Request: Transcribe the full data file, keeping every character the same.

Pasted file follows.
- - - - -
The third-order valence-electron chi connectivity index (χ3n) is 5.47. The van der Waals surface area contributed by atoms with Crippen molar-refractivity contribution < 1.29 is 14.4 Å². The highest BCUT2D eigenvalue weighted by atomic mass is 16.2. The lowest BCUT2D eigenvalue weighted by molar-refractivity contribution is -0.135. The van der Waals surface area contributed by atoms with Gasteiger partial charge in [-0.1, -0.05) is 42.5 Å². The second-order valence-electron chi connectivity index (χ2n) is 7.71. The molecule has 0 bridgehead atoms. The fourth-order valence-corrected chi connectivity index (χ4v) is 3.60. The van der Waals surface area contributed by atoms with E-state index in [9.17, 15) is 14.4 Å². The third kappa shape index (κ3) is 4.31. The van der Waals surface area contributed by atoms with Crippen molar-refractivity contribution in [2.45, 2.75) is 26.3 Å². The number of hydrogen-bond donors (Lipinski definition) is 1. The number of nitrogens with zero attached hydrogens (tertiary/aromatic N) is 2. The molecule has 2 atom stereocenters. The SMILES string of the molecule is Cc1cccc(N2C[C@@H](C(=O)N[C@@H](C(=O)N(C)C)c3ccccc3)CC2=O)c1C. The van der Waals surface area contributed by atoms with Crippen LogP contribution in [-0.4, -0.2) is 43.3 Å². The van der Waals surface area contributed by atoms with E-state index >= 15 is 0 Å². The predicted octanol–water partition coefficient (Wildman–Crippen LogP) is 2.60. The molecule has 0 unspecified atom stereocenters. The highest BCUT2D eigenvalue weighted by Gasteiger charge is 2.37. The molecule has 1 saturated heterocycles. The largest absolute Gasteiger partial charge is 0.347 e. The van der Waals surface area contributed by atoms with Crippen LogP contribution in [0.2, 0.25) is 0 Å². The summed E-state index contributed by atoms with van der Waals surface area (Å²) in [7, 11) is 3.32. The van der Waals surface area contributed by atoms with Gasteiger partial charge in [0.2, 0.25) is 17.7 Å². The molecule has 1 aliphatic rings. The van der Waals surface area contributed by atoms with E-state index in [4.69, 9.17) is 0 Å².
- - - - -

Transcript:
The third-order valence-electron chi connectivity index (χ3n) is 5.47. The van der Waals surface area contributed by atoms with Crippen molar-refractivity contribution < 1.29 is 14.4 Å². The highest BCUT2D eigenvalue weighted by atomic mass is 16.2. The lowest BCUT2D eigenvalue weighted by molar-refractivity contribution is -0.135. The van der Waals surface area contributed by atoms with Gasteiger partial charge in [-0.1, -0.05) is 42.5 Å². The second-order valence-electron chi connectivity index (χ2n) is 7.71. The molecule has 0 bridgehead atoms. The fourth-order valence-corrected chi connectivity index (χ4v) is 3.60. The van der Waals surface area contributed by atoms with E-state index in [9.17, 15) is 14.4 Å². The third kappa shape index (κ3) is 4.31. The van der Waals surface area contributed by atoms with Crippen molar-refractivity contribution in [2.45, 2.75) is 26.3 Å². The number of hydrogen-bond donors (Lipinski definition) is 1. The number of nitrogens with zero attached hydrogens (tertiary/aromatic N) is 2. The molecule has 2 atom stereocenters. The SMILES string of the molecule is Cc1cccc(N2C[C@@H](C(=O)N[C@@H](C(=O)N(C)C)c3ccccc3)CC2=O)c1C. The van der Waals surface area contributed by atoms with Crippen LogP contribution in [-0.4, -0.2) is 43.3 Å². The van der Waals surface area contributed by atoms with E-state index >= 15 is 0 Å². The predicted octanol–water partition coefficient (Wildman–Crippen LogP) is 2.60. The molecule has 0 unspecified atom stereocenters. The highest BCUT2D eigenvalue weighted by Gasteiger charge is 2.37. The molecule has 1 saturated heterocycles. The largest absolute Gasteiger partial charge is 0.347 e. The van der Waals surface area contributed by atoms with Crippen LogP contribution in [0.2, 0.25) is 0 Å². The summed E-state index contributed by atoms with van der Waals surface area (Å²) in [7, 11) is 3.32. The van der Waals surface area contributed by atoms with Gasteiger partial charge in [0.2, 0.25) is 17.7 Å². The molecule has 1 aliphatic rings. The van der Waals surface area contributed by atoms with E-state index in [4.69, 9.17) is 0 Å².